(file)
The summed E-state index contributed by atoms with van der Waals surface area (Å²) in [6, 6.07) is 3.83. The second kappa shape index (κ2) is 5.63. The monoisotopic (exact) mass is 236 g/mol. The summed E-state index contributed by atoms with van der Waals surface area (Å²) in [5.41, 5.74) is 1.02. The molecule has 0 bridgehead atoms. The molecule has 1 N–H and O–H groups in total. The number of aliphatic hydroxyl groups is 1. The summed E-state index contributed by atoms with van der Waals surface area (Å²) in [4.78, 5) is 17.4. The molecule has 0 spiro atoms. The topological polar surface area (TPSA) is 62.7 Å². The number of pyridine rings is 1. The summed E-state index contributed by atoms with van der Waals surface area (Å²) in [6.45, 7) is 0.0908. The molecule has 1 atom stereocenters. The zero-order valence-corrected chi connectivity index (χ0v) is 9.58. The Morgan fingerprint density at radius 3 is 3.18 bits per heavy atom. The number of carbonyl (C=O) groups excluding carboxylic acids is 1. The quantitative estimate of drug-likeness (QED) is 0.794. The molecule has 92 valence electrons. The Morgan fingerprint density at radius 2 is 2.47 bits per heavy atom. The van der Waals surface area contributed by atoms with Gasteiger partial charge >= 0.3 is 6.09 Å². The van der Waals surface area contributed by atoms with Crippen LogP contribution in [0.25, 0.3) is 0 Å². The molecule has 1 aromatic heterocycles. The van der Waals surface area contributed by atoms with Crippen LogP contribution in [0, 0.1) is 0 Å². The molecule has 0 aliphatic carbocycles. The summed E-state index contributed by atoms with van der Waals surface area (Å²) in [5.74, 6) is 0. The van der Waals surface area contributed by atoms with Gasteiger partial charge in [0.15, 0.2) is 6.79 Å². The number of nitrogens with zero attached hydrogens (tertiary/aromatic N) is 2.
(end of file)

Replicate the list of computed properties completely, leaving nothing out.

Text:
The summed E-state index contributed by atoms with van der Waals surface area (Å²) in [6, 6.07) is 3.83. The second kappa shape index (κ2) is 5.63. The monoisotopic (exact) mass is 236 g/mol. The summed E-state index contributed by atoms with van der Waals surface area (Å²) in [5.41, 5.74) is 1.02. The molecule has 0 bridgehead atoms. The molecule has 1 N–H and O–H groups in total. The number of aliphatic hydroxyl groups is 1. The summed E-state index contributed by atoms with van der Waals surface area (Å²) in [4.78, 5) is 17.4. The molecule has 0 spiro atoms. The topological polar surface area (TPSA) is 62.7 Å². The number of pyridine rings is 1. The summed E-state index contributed by atoms with van der Waals surface area (Å²) in [6.45, 7) is 0.0908. The molecule has 1 atom stereocenters. The zero-order valence-corrected chi connectivity index (χ0v) is 9.58. The Morgan fingerprint density at radius 3 is 3.18 bits per heavy atom. The number of carbonyl (C=O) groups excluding carboxylic acids is 1. The quantitative estimate of drug-likeness (QED) is 0.794. The molecule has 92 valence electrons. The Morgan fingerprint density at radius 2 is 2.47 bits per heavy atom. The van der Waals surface area contributed by atoms with Gasteiger partial charge >= 0.3 is 6.09 Å². The van der Waals surface area contributed by atoms with Crippen LogP contribution in [0.25, 0.3) is 0 Å². The molecule has 1 aromatic heterocycles. The van der Waals surface area contributed by atoms with Crippen LogP contribution in [0, 0.1) is 0 Å². The molecule has 0 aliphatic carbocycles. The summed E-state index contributed by atoms with van der Waals surface area (Å²) in [5.74, 6) is 0. The van der Waals surface area contributed by atoms with Gasteiger partial charge in [0.15, 0.2) is 6.79 Å². The number of nitrogens with zero attached hydrogens (tertiary/aromatic N) is 2.